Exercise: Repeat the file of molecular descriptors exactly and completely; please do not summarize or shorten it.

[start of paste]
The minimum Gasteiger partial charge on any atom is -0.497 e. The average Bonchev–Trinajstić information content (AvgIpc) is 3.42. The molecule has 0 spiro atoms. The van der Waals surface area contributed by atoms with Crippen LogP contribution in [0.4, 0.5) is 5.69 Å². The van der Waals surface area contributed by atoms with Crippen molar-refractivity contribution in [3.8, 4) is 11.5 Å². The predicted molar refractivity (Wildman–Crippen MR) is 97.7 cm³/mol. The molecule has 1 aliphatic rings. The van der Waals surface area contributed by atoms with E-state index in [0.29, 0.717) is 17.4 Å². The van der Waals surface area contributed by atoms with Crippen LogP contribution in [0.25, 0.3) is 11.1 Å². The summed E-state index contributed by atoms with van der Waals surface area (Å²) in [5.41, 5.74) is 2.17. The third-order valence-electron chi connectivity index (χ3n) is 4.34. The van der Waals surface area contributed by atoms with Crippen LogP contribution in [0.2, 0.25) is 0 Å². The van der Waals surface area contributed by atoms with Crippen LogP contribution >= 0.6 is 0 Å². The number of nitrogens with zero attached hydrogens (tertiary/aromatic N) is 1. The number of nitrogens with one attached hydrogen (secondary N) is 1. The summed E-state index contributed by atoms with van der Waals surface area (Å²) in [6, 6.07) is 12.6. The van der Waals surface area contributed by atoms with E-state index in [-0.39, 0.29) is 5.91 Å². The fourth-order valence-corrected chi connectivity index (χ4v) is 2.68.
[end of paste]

The minimum Gasteiger partial charge on any atom is -0.497 e. The average Bonchev–Trinajstić information content (AvgIpc) is 3.42. The molecule has 0 spiro atoms. The van der Waals surface area contributed by atoms with Crippen LogP contribution in [0.4, 0.5) is 5.69 Å². The van der Waals surface area contributed by atoms with Crippen molar-refractivity contribution in [3.8, 4) is 11.5 Å². The predicted molar refractivity (Wildman–Crippen MR) is 97.7 cm³/mol. The molecule has 1 aliphatic rings. The van der Waals surface area contributed by atoms with E-state index in [0.29, 0.717) is 17.4 Å². The van der Waals surface area contributed by atoms with Crippen LogP contribution in [0.25, 0.3) is 11.1 Å². The summed E-state index contributed by atoms with van der Waals surface area (Å²) in [5.41, 5.74) is 2.17. The third-order valence-electron chi connectivity index (χ3n) is 4.34. The van der Waals surface area contributed by atoms with Crippen LogP contribution in [0.2, 0.25) is 0 Å². The van der Waals surface area contributed by atoms with Crippen LogP contribution >= 0.6 is 0 Å². The number of nitrogens with zero attached hydrogens (tertiary/aromatic N) is 1. The number of nitrogens with one attached hydrogen (secondary N) is 1. The summed E-state index contributed by atoms with van der Waals surface area (Å²) in [6, 6.07) is 12.6. The van der Waals surface area contributed by atoms with E-state index in [-0.39, 0.29) is 5.91 Å². The fourth-order valence-corrected chi connectivity index (χ4v) is 2.68.